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Regurgitation in Horses: A Rare OccurrenceBy Kentucky Equine Research Staff · December 23, 2015

As horse owners know, the twisty architecture and delicate microbial population of the equine gastrointestinal tract undermines its resiliency. One other peculiarity enfeebles the tract—a series of one-way passages that prevents horses from regurgitating feed.

Natural-born grazers, horses have gastrointestinal tracts engineered to process forage. A midsize, 1,200-lb (545-kg) adult horse can easily consume 2% of its body weight during a typical grazing day, equivalent to 24 lb (11 kg) of grass clippings.

Always sensitive to changes, the gastrointestinal tract rebels against insult. Horse owners know well the troublesome scenarios—gorging on grain during a nighttime feed-room raid, chomping moldy hay, or plowing through a new bucket of supplement in one fell swoop. Once swallowed, the horse has no other option but to process offending feeds.

Three key physiologic functions keep horses from regurgitating.

  • Just prior to swallowing, the horse uses its tongue to push the wad of chewed feed under the soft palate, a structure situated between the mouth cavity and the pharynx. The soft palate funnels the feed through the pharynx and into the esophagus. After ingesta passes through the soft palate, it cannot be driven back into the mouth.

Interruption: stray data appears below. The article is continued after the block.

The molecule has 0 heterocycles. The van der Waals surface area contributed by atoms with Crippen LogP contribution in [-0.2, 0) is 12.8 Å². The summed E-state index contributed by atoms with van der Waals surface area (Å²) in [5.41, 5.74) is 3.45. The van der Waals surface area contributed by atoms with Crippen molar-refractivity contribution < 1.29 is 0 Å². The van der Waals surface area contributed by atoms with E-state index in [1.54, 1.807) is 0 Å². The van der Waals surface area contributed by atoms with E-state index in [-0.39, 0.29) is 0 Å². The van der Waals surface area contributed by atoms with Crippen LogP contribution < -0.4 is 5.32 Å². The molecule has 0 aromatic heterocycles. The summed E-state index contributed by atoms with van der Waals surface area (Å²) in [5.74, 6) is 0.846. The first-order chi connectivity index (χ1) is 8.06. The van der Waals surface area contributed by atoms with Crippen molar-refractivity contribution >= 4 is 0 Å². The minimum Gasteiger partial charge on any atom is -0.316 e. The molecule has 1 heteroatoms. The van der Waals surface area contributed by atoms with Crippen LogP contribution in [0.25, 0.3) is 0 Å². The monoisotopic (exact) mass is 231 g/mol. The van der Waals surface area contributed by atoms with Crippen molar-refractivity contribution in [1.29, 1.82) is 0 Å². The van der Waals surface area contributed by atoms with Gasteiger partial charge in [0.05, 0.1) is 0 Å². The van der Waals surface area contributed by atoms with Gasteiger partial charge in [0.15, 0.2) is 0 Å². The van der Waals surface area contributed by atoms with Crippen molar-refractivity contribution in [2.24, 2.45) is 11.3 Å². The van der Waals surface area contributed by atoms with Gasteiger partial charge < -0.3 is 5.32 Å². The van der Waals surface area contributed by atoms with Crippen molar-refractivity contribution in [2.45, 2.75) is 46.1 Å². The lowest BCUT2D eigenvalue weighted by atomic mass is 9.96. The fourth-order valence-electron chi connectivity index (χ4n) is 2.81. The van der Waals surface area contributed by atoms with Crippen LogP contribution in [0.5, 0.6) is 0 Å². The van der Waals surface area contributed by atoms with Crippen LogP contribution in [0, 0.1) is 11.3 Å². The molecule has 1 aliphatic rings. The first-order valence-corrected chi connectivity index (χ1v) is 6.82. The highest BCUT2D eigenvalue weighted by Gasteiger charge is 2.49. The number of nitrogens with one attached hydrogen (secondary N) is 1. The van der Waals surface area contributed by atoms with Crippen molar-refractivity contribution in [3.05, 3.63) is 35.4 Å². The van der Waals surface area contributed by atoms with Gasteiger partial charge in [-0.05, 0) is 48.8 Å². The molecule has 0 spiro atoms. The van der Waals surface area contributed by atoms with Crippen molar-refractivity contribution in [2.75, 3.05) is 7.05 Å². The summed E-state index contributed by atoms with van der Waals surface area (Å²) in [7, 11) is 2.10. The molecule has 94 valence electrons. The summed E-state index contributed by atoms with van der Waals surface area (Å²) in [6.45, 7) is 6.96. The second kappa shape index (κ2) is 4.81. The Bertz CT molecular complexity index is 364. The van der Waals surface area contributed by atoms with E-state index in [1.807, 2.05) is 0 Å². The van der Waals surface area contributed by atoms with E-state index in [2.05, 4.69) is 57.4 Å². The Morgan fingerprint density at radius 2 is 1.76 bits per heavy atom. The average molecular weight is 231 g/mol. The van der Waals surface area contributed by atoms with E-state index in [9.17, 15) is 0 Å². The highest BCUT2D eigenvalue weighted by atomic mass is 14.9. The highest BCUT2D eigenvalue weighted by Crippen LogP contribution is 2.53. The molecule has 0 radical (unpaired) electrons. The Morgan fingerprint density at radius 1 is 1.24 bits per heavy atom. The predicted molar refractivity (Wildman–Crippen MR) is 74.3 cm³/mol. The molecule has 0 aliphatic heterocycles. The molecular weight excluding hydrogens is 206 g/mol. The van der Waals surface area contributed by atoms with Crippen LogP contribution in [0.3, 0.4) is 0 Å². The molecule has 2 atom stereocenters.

• The esophagus carries the feed wad from the mouth to the stomach by a series of rippling muscle contractions called peristalsis. These contractions cannot, under any circumstances, be shifted into reverse, so the esophagus is categorically a one-way channel.
  • The esophagus joins the stomach at a sharp angle, and ingesta must pass through a valve-like structure at the base of the esophagus before it finally reaches the stomach. This structure, like those tissues and junctions preceding it, allows entry but not exit of ingesta.

Some veterinarians and longtime owners have witnessed regurgitation in horses, though usually this is a grave omen, as so much effort must be expended to vomit that stomach rupture occurs concomitantly.